Just as half of Britain decides to take up tennis during Wimbledon, a new series of Bake Off prompts hangry cake enthusiasts across the country to hit the baking aisles in their droves with dreams of becoming master pâtissiers. If you’re new to the kitchen, there are a few tricks you need to learn before you can even dream of attempting any showstoppers.
Recognising the ‘stiff peaks’ stage
Taking on any form of meringue recipe without knowing what a ‘stiff peak’ looks like is whisky business. After some vigorous whipping (use an electric whisk – your arms will thank you), egg whites become glossy and start to hold their shape – this is called ‘soft peaks’. You’ll know you’ve achieved stiff peaks when you can hold the bowl over your head without getting an eggy hairstyle.
The creaming method
There are two ways to mix up a cake batter – one, cryptically named the ‘all in one’ method – involves tipping all your ingredients into a bowl together and mixing them as one. The other – the ‘creaming’ method – involves beating room-temperature butter into sugar until light, fluffy and creamy, before adding the eggs gradually. The dry ingredients are then folded in to give you a light and airy batter.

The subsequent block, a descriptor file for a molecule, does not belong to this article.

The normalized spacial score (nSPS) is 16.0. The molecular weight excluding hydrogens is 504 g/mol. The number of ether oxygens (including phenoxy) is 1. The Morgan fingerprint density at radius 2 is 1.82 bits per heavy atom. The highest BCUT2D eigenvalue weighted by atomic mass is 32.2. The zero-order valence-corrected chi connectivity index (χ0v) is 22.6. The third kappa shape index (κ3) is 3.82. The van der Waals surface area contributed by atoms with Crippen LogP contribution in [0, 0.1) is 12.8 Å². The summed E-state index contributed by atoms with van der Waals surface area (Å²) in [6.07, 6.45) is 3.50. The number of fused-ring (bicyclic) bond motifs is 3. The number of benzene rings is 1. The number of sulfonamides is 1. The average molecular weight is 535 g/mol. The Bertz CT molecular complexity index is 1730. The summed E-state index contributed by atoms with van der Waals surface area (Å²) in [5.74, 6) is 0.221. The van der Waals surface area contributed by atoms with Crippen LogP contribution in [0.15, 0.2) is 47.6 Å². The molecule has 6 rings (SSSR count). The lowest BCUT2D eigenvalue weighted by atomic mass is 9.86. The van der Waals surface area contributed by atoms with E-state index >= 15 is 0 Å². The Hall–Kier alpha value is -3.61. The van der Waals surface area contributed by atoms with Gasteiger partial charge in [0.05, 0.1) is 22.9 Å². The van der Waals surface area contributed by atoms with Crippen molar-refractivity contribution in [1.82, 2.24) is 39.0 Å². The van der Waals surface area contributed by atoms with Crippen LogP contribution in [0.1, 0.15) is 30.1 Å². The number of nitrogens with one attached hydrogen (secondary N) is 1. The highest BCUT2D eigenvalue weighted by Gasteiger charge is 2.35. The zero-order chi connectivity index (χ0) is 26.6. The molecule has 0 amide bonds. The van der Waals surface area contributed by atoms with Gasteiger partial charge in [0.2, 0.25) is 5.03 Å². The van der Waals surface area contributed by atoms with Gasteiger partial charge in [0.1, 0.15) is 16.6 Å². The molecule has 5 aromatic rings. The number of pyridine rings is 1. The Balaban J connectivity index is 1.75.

Nifty piping skills are handy for so much more than putting the icing on a cake, and a firm and steady hand is essential. Hold the piping bag with your dominant hand at the top and your other near the nozzle. Squeeze gently from the top to release the mixture in a smooth flow. Once you’ve gotten to grips with the basics, you’ll be able to use your new skill to pipe perfect macarons, choux pastry éclairs and buns, as well as elevate any bake to show stopper status.
Achieving perfectly glossy, delectable-looking chocolate is as much an art as it is a science. ‘Tempering’ involves melting and cooling the chocolate to specific temperatures in order to boost its chocolaty-ness. To do it, start by melting chocolate over a bain-marie until it reaches 45°C (you’ll need a digital thermometer to get the temperatures right). Once it hits this, plunge the bowl of chocolate into a larger bowl of icy-cold water to quickly drop the temperature. Allow it to drop to 27°C and then return to the heat, stirring constantly throughout this process.Once the temperature comes back up to 29°C, it’s ready to be used.
Here’s one you really knead to know. Kneading dough helps to develop and elongate the strands of gluten in the flour, turning them from a messy jumble into nice, neat lengths. As this happens, you’ll notice the dough starts to feel more elastic and malleable. To tell if you’ve kneaded the dough well enough, take a small piece and stretch it carefully between your fingers. If you can see through it without it breaking, it’s perfect.